Yes!Perhaps it's why a healer is needed for cystal healing as mentioned by Ra. Another way should be heating. There is only one possible explanation for the anti-inflammation&antipyretic effect of gypsum crystal, heating gypsum in water charging something into 3D, which can be maintained in water. Have no idea what is being charged. Then this water is like antibiotics, can heal febrile diseases. Both technology and human mind can do it.From this analysis, I must also conclude that "consciousness" (the conscious act of observation) can impose charge on a motion, converting it to 3D.

## The Universe as a Tree

### Re: The Universe as a Tree

### Re: The Universe as a Tree

Because heat is a "charge" (thermal vibration) in the time region, it would resolve the 3D time component--not the spatial one. This would not resolve the 3D spatial relations to make the object "collapse" to a particle.

Every dogma has its day...

### Surfaces

Larson, during his analysis of the liquid state, concluded that there is no such thing as "surface tension" that forms a boundary between a liquid and its environment. For example, a drop of water sitting on the table does not squish flat to a 1-molecule high disc--it looks more hemispherical, which is why conventional physics thought there was some kind of invisible "wrapper" around it--surface tension.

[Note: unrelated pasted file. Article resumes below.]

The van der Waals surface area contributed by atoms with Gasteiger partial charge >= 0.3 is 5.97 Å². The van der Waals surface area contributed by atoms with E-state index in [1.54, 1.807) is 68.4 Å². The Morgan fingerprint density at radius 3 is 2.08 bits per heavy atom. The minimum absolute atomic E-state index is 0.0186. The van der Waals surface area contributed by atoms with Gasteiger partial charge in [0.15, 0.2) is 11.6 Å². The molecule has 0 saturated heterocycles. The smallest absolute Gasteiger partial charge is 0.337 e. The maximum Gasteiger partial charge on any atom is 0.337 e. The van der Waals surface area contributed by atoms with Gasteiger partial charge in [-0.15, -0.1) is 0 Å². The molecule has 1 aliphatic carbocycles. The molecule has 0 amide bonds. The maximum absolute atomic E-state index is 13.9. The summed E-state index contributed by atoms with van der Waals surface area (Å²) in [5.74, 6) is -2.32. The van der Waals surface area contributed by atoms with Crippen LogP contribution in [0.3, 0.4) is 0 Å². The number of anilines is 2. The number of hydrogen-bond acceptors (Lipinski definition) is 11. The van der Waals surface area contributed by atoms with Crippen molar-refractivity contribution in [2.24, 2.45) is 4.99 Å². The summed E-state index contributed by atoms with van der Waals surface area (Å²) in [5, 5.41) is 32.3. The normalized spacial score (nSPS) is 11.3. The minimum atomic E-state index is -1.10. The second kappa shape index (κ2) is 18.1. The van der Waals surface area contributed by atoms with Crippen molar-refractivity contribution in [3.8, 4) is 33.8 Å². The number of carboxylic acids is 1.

Larson's analysis show that it was simply the interaction of two, different states of matter. The gas of the atmosphere versus the liquid of the drop.

Gas has 3 dimensions of freedom in space, which means that the molecules are not gravitationally bound to each other--the gas molecules will just "progress" apart and dissipate, unless contained.

Liquids have only 1 dimension of freedom, which means two spatial dimensions are still bound between molecules. This free dimension allows the structure to move in a 2D form--so the aggregate sticks together, but can alter shape (unlike a solid, with no dimensions of freedom).

Solid: ↓↓↓ (all dimensions having net gravitation)

Liquid: ↓↓↑

Vapor: ↓↑↑

Gas: ↑↑↑ (all dimensions progressing)